However, editors seem to go into a snit about it all after that.

Yes, this was hardly an enthusiastic vote for his opponents, more a howl of rage against incumbents from citizens struggling after the worst slowdown since the 1930s. And he has a string of legislative achievements to his name.

It actually was an enthusiastic vote for his opponents, and it’s unfair to call it a “howl of rage”, which is beneath the level of respect those voters deserve. Furthermore, I’d like to hear a reasoned case of what those legislative achievements are. Mandates rammed through a Democratic Congress do not constitute legislative achievements, in some reasoned opinion.

Furthermore…

Whether [presumptive Speaker of the House] Mr. [John] Boehner decides to work with Mr Obama or against him, voters will accord him a share of the blame if things continue to be miserable.

Hold on. Flip it. What about Mr. Obama working with Mr. Boehner and the House? And his accountability and share of the blame if by not doing so, things continue to be miserable?

Okay, a couple more things…

No red-blooded conservative will touch defence expenditure at a time when America’s troops are in combat and the country faces toner-wielding terrorists and a rising China.

What about a red-blooded American liberal?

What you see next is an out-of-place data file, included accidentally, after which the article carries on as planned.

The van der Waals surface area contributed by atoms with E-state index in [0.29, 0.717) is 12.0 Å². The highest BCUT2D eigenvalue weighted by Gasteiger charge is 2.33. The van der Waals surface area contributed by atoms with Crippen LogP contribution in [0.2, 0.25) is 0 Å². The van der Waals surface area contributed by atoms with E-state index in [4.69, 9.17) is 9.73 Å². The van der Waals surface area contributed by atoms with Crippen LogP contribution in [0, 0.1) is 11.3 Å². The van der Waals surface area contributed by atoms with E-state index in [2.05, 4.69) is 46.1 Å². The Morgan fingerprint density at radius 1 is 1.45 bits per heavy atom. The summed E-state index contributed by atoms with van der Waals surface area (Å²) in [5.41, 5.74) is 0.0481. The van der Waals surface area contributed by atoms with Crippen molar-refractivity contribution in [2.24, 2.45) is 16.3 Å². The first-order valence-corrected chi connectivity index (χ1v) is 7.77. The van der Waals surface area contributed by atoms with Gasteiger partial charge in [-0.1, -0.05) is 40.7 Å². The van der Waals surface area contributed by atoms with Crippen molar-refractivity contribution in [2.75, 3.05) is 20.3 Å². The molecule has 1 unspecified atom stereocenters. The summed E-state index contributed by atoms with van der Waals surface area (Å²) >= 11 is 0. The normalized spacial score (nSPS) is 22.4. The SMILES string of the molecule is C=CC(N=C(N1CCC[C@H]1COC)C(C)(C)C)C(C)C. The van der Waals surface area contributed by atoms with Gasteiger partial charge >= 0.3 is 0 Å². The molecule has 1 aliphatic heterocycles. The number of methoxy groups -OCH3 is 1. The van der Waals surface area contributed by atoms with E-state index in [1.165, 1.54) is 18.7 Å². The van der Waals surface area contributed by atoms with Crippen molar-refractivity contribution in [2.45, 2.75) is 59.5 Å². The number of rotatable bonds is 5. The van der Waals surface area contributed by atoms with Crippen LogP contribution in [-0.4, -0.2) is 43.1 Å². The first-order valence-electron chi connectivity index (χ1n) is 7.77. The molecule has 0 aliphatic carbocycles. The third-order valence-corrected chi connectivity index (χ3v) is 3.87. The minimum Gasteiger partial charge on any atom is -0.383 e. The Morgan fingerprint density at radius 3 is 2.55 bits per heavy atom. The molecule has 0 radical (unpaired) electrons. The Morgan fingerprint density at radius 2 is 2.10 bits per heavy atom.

And then there’s this (and note that it’s a parenthetical statement, cueing the reader to give it less attention):

(Of course, Mr Obama has no credible plan to deal with the deficit either. But at least by backing a stimulus now he has a cogent answer to the immediate problem of the stuttering recovery.)

The Economist has thus declared the pork-laden economic stimulus spend-a-thon to be a cogent answer to economic crisis.

So in the end, realistic analysis:

Mr Obama could extend more help to small businesses, offer tax reforms that would make commerce simpler and generally do more to show that he understands how wealth is created. The Bush tax cuts, due to expire at the end of this year, could be extended and a short-term stimulus agreed upon…

Deadlock over the Bush tax cuts will see them expire, letting taxes rise sharply by default. Without further help from the federal government, cash-strapped states will sack employees and cut benefits next year. It is in everybody’s interest that Sheriff Obama and the Republican posse work together.

To grab once again at an overused and time-worn stereotype of American grit. But they have to start somewhere in trying to figure out the new reality that has just descended on Washington. They may have the posse right, but the sheriff has yet to earn his badge.